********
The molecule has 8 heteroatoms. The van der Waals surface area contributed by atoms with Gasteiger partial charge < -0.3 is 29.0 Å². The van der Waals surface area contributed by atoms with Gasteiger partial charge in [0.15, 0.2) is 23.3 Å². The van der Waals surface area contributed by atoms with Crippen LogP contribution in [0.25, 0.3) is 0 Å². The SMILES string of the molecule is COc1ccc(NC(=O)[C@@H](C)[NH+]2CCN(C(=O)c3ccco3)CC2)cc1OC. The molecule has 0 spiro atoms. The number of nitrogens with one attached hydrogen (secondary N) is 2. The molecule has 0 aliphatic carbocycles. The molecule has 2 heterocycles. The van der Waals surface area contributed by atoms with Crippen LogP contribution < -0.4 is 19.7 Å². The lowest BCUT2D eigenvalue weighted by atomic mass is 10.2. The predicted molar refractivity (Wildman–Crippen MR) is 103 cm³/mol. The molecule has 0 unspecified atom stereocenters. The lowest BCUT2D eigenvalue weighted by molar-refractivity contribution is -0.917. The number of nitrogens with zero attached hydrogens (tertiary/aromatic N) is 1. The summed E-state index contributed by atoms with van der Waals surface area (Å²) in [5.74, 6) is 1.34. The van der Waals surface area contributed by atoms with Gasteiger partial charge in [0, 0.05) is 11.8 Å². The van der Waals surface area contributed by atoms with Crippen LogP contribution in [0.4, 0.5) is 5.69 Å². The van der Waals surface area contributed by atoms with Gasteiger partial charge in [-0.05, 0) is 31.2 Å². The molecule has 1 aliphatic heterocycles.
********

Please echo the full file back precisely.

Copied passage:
The molecule has 8 heteroatoms. The van der Waals surface area contributed by atoms with Gasteiger partial charge < -0.3 is 29.0 Å². The van der Waals surface area contributed by atoms with Gasteiger partial charge in [0.15, 0.2) is 23.3 Å². The van der Waals surface area contributed by atoms with Crippen LogP contribution in [0.25, 0.3) is 0 Å². The SMILES string of the molecule is COc1ccc(NC(=O)[C@@H](C)[NH+]2CCN(C(=O)c3ccco3)CC2)cc1OC. The molecule has 0 spiro atoms. The number of nitrogens with one attached hydrogen (secondary N) is 2. The molecule has 0 aliphatic carbocycles. The molecule has 2 heterocycles. The van der Waals surface area contributed by atoms with Crippen LogP contribution < -0.4 is 19.7 Å². The lowest BCUT2D eigenvalue weighted by atomic mass is 10.2. The predicted molar refractivity (Wildman–Crippen MR) is 103 cm³/mol. The molecule has 0 unspecified atom stereocenters. The lowest BCUT2D eigenvalue weighted by molar-refractivity contribution is -0.917. The number of nitrogens with zero attached hydrogens (tertiary/aromatic N) is 1. The summed E-state index contributed by atoms with van der Waals surface area (Å²) in [5.74, 6) is 1.34. The van der Waals surface area contributed by atoms with Gasteiger partial charge in [0, 0.05) is 11.8 Å². The van der Waals surface area contributed by atoms with Crippen LogP contribution in [0.4, 0.5) is 5.69 Å². The van der Waals surface area contributed by atoms with Gasteiger partial charge in [-0.05, 0) is 31.2 Å². The molecule has 1 aliphatic heterocycles.